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Discussion in '1970 - 1973 Specific' started by 67johnny, Oct 20, 2017.
I’d like to see pics of your 70 Z28 too. Please share them with us.
Problem with the Eastwood aerosol is that is a paint. Paint is pretty much on the surface only and its adhesion is not as good as the zinc phosphate which penetrates the surface. It is easier though, but rarely is easy better. It depends on what you want. Hood hinges are a pain with paint as the rubbing surfaces scrape the paint off. Paint DOES prevent rust better. Phosphating requires upkeep, but not so bad with the right rust preventative like Chuck outlined. Most of these cars don't see the weather like a daily driver does. If your is a daily driver, I would recommend a good epoxy primer and then a topcoat.
The difference in phosphate finish has to do with many variables, not the least of which is the type of metal and if its heat-treated, but this is technically correct for automotive restorations. There ARE supposed to be differences between parts, but not so much within a given part. You will never get that with paint.
Here is an example of two rods I did just today. Same solution, same prep, same time(in the tank together). The 5618 rod is noticeably darker than the 5624 rod.
View attachment 46513
Dave, Strange to me that the two shift rods would turn out so different.....
Ive never seen OE rods OR restored Manganese Phosphate Rods that were
anything other than dark gray similar to your lower pic.....All of my misc pics
are of show cars or at least sunny day, no rain cars....
Any good owner NEEDS to keep applying Fluid Film on any of the Phosphated, Zinc
Plated parts, fasteners everything..............
Yeah, it was strange to me too on the 5618 rod. All the other shift linkages and even the hood springs I did at the same time came out a lighter grey like the 5624 rod. I even re-glass beaded it and re-phosphates it and it came out exactly the same. It is very even Not blotchy or anything like there was contamination. It must be the metallurgy.
Then I compared it to this one
And it looks almost exactly the same.
Maybe the steel varied a bit from different vendors. There probably wasn't a second thought given to the color when these things were made.
Dave - agree with everything you've posted and I've seen similar manganese phosphate results on different items. I've noticed a big difference on a steel piece made from the same material but has been spot hardened around specific bearing surfaces. As I recall, the phosphate seems to take a darker appearance on the hardened section than on the non-hardened surface. My point is exactly as you noted...difference metallurgy yields different results. Once it stops fizzing...the conversion is done and it is what it is.
I actually blasted my bolts and sprayed them with Zero Rust before reinstalling them.
For my own knowledge, I understand that most of the components OTHER than bolts to be zinc phosphated with bolts-fasteners to be typically manganese phosphated. Is this also your understanding?
Since this is not well documented for 2nd gens (at least anywhere I can find) I draw my reference to this from the 1st gens:
I know this is possibly prone to mistakes, but in lieu of something similar for 2nd gen's, it is the best I have found. I guess my belief is that for parts that were not changed from the first gen to second gen (especially 1970 second gen - example: engine lift hooks or standard wiper motor) the supply base probably stayed the same and so the finishing methods probably stayed the same. Unless I find photos from originals such as the low mileage former Charley Lillard car that differ with this, its what I have to go on.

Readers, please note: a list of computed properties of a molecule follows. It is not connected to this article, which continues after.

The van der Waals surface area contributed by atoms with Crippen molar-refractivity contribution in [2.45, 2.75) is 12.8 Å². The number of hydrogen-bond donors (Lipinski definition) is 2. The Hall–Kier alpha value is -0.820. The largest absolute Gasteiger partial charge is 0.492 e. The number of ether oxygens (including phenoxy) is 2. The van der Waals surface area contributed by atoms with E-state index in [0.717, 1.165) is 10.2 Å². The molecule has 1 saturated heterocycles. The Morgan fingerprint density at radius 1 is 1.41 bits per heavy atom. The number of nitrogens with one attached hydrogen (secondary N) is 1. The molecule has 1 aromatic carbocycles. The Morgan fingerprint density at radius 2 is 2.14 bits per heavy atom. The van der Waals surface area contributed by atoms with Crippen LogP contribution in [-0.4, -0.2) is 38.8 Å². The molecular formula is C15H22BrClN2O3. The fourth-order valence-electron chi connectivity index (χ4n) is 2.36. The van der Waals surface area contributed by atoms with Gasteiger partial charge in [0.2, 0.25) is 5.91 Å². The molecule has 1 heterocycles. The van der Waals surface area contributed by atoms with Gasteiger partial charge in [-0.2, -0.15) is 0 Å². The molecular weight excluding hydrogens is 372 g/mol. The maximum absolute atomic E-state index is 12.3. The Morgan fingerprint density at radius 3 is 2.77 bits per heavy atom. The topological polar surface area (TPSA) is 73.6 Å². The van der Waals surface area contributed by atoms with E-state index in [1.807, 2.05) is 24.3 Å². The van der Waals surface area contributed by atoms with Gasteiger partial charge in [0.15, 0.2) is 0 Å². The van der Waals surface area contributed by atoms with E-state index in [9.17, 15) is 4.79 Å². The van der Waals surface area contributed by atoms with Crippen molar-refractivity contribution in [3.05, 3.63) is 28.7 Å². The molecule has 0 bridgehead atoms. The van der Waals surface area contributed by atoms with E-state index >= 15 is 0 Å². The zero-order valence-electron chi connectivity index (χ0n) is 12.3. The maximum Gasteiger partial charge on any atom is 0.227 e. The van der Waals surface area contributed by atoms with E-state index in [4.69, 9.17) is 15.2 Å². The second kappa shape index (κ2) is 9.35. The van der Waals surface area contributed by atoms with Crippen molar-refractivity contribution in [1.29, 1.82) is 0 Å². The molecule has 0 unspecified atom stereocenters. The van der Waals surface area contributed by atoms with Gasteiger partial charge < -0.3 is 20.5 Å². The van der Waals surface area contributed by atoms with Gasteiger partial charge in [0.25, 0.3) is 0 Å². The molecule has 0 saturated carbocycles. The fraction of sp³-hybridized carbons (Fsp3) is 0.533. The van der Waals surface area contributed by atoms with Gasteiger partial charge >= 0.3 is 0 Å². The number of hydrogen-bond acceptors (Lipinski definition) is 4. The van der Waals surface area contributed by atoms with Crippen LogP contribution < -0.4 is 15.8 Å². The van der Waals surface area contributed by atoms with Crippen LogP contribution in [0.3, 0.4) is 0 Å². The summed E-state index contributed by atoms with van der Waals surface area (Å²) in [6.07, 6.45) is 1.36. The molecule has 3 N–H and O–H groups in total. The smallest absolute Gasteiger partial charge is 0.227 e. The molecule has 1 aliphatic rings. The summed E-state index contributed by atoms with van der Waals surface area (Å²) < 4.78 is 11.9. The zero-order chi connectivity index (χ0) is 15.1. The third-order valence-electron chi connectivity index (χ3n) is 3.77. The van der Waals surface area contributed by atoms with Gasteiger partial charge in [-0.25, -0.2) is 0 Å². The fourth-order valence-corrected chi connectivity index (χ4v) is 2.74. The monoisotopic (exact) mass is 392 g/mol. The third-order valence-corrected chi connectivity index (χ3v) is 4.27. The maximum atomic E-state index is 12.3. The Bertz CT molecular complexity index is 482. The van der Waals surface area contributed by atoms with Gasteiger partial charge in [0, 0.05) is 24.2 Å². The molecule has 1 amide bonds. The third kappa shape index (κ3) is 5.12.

Do you have other references I am not aware of?
Some of my parts turned out the same way Dave shows in post #12. My reverse lock-out/back drive linkage & frame bracket turned out lighter gray then my shifter rods. I always thought that maybe they were plated incorrectly but after seeing your pictures probably not.
Dave - I agree the fasteners are going to be typically manganese phosphate or silver cad or chrome (interior sheetmetal screws), depending on the application. I also believe most non-hardware items that weren't painted were manganese phosphate, silver cad, gold cad, black oxide or natural steel. The difficult part is that 2nd Gens are almost 48 years old and all of the above finishes age and change appearance to some degree. As an example, I bought an original paint 70 sport Coupe that was born in and lived its' entire life in SoCal...so rust was basically a non-issue. I used it as a parts car for my 70Z restoration so I removed virtually every nut and bolt. Many of the bolts actually appears light gray as did the hood latch and hood hinges...but once removed, the surface areas protected by an adjoining section of sheetmetal showed darker....aka Manganese.
I checked out your link to the CRG above and noted three things...1) many of the items have multiple acceptable finishes, 2) they only specified "phosphate", but were not specific whether it is manganese or zinc and 3) some of the finishes I do not agree with. For example, the dip stick tubes for SBC in 70 would have been natural for Norwood and black for Van Nuys...but these are minor items.
Chuck's pics of the shifter assemblies are interesting as well...note the standalone shifter is manganese phosphated and the assembly mounted to the trans is silver cad. My understanding from Pete Serio is that Hurst changed the shifter body finish from silver cad to manganese phosphate in March-ish of 1970...so both could be correct depending on the shifter body date.
I am likely overlooking some items and some may outright disagree. That's okay as I've been wrong before and am always open to other inputs and corrections .